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Guidelines for editors

Our editors are experts in their respective fields and are responsible for the peer review process and the content of the journal. Their role is to handle the peer review of manuscripts, make recommendation on the acceptance or rejection of a paper and attract high-quality submissions. Below are some guidelines for editors, based on COPE code of conduct and best practice guidelines for journal editors http://publicationethics.org/files/Code_of_conduct_for_journal_editors_Mar11.pdf

Choosing reviewers


• Editors should ensure that appropriate reviewers are selected for submissions (i.e. individuals who are able to judge the work and are free from disqualifying competing interests).

• Editors should ideally choose at least two reviewers to provide a report (the default on Manuscript Central is set to three).

• Editors should cease to use reviewers who consistently produce discourteous, poor quality or late reviews.

• Editors should use a wide range of sources (not just personal contacts) to identify potential new reviewers (e.g. author suggestions, bibliographic databases).

Review process


• Editors should be ready to justify any important deviation from the described peer review process (see Review and Appeals process).

• Editors should require reviewers to disclose any potential competing interests before agreeing to review a submission.

• Editors should monitor the performance of peer reviewers and take steps to ensure this is of high standard.

• Editors should encourage reviewers to comment on
- ethical questions and possible research and publication misconduct raised by submissions (e.g. unethical research design, inappropriate data manipulation and presentation).
- the originality of submissions and to be alert to redundant publication and plagiarism.

Decisions


• Editors’ recommendation to accept or reject a paper for publication should be based on the peer reviews and their own view on the paper’s importance, originality and clarity, the study’s validity and its relevance to the remit of the journal.

• Editors can recommend to immediately reject a paper if the material does not meet the standard of The Computer Journal.

• Editors should not reverse a decision to accept a submission unless serious problems are identified with the submission.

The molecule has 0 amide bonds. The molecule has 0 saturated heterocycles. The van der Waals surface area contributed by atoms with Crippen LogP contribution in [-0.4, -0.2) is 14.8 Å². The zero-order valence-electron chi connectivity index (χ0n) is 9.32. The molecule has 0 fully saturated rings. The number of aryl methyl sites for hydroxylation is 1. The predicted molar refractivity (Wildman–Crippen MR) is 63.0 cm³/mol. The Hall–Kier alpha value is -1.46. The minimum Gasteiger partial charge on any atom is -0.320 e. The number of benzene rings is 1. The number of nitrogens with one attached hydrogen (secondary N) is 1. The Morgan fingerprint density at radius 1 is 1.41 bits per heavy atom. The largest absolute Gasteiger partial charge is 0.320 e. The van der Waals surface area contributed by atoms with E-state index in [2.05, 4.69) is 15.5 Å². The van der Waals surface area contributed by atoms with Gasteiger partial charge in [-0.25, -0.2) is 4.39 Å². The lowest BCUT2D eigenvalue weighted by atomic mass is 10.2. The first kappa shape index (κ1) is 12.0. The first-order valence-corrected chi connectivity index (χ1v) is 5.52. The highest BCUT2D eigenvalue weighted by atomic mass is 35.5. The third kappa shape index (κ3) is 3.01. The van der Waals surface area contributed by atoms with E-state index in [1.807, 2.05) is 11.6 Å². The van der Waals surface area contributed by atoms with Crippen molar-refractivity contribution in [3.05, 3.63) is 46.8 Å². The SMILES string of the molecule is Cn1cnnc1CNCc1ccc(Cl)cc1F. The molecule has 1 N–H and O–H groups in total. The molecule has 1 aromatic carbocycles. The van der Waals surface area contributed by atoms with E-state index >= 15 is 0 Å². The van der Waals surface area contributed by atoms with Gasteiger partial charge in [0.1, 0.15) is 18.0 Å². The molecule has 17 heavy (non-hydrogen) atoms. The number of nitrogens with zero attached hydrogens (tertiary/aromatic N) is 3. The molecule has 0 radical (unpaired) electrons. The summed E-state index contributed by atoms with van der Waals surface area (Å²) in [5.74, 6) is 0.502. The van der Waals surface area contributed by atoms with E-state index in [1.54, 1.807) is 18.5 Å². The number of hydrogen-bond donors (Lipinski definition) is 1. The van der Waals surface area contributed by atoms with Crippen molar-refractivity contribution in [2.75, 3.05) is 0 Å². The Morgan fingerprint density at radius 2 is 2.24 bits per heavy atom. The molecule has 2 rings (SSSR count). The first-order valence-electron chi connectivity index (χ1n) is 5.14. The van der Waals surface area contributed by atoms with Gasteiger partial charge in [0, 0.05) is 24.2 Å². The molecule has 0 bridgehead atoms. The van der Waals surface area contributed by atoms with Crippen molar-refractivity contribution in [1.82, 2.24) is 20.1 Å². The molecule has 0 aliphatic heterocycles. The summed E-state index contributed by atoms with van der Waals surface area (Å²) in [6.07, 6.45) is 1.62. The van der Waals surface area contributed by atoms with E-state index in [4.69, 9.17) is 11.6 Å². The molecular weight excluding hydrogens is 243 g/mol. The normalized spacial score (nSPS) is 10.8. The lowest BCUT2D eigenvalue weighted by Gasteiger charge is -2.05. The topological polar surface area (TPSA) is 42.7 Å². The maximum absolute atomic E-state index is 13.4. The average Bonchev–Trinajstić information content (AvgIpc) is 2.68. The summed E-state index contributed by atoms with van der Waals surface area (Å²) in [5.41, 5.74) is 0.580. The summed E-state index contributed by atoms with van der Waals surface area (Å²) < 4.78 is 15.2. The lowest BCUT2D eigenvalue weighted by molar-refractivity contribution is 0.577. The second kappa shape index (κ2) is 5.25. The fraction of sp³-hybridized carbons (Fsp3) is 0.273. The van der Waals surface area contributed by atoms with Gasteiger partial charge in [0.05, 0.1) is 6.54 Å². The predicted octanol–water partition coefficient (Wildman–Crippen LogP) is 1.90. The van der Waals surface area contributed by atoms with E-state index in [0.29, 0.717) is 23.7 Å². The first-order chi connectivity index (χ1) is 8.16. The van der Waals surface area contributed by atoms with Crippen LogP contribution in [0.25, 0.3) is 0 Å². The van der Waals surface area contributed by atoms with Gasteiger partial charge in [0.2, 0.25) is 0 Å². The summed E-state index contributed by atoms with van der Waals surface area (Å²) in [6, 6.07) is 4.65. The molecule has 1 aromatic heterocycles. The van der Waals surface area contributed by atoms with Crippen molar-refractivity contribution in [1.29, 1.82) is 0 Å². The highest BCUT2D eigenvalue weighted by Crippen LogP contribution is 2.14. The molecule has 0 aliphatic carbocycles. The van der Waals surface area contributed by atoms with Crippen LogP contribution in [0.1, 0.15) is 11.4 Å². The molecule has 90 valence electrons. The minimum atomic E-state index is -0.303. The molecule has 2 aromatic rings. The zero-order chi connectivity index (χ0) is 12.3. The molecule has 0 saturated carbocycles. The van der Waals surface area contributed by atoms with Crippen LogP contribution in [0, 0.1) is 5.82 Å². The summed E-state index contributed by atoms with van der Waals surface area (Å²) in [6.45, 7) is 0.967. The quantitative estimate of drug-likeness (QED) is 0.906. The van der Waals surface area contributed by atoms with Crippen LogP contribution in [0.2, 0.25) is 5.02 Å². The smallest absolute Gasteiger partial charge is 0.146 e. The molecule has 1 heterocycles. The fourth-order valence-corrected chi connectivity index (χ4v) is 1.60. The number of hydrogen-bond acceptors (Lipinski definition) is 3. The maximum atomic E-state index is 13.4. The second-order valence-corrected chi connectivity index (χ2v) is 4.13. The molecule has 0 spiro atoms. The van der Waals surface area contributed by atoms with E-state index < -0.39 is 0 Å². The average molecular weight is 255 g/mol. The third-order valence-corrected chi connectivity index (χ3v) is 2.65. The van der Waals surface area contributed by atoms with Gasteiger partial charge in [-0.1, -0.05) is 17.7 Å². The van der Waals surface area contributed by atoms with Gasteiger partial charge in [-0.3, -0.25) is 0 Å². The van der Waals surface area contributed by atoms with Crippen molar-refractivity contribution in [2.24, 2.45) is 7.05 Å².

• New editors should not overturn decisions to publish submissions made by the previous editor unless serious problems are identified.

• Editors should flag any case of suspected misconduct or disputed authorship with the editor-in-chief or the publisher.

The Computer Journal uses the online submission system Manuscript Central for submissions and peer review. If you need any assistance with the system, please contact the editorial office.

Editor-in-chief specific guidelines


• The EiC should send reviewers’ comments to authors in their entirety unless they contain offensive or libellous remarks.

• The EiC should seek to acknowledge the contribution of reviewers to the journal.

• The EiC has a duty to act if they suspect misconduct or if an allegation of misconduct is brought to them. This duty extends to both published and unpublished papers.

• The EiC should not simply reject papers that raise concerns about possible misconduct. The EiC should first seek a response from those suspected of misconduct. If they are not satisfied with the response, they should ask the relevant employers, or institution, or some appropriate body (perhaps a regulatory body or national research integrity organisation) to investigate.

• The EiC should make all reasonable efforts to ensure that a proper investigation into alleged misconduct is conducted; if this does not happen, editors should make all reasonable attempts to persist in obtaining a resolution to the problem.

• The EiC should encourage and be willing to consider cogent criticisms of work published in their journal.

• Authors of criticised material should be given the opportunity to respond and studies reporting negative results should not be excluded.

• The EiC should respond promptly to complaints and should ensure there is a way for dissatisfied complainants to take complaints further. This mechanism should be made clear on the journal’s website (see Review and Appeals process).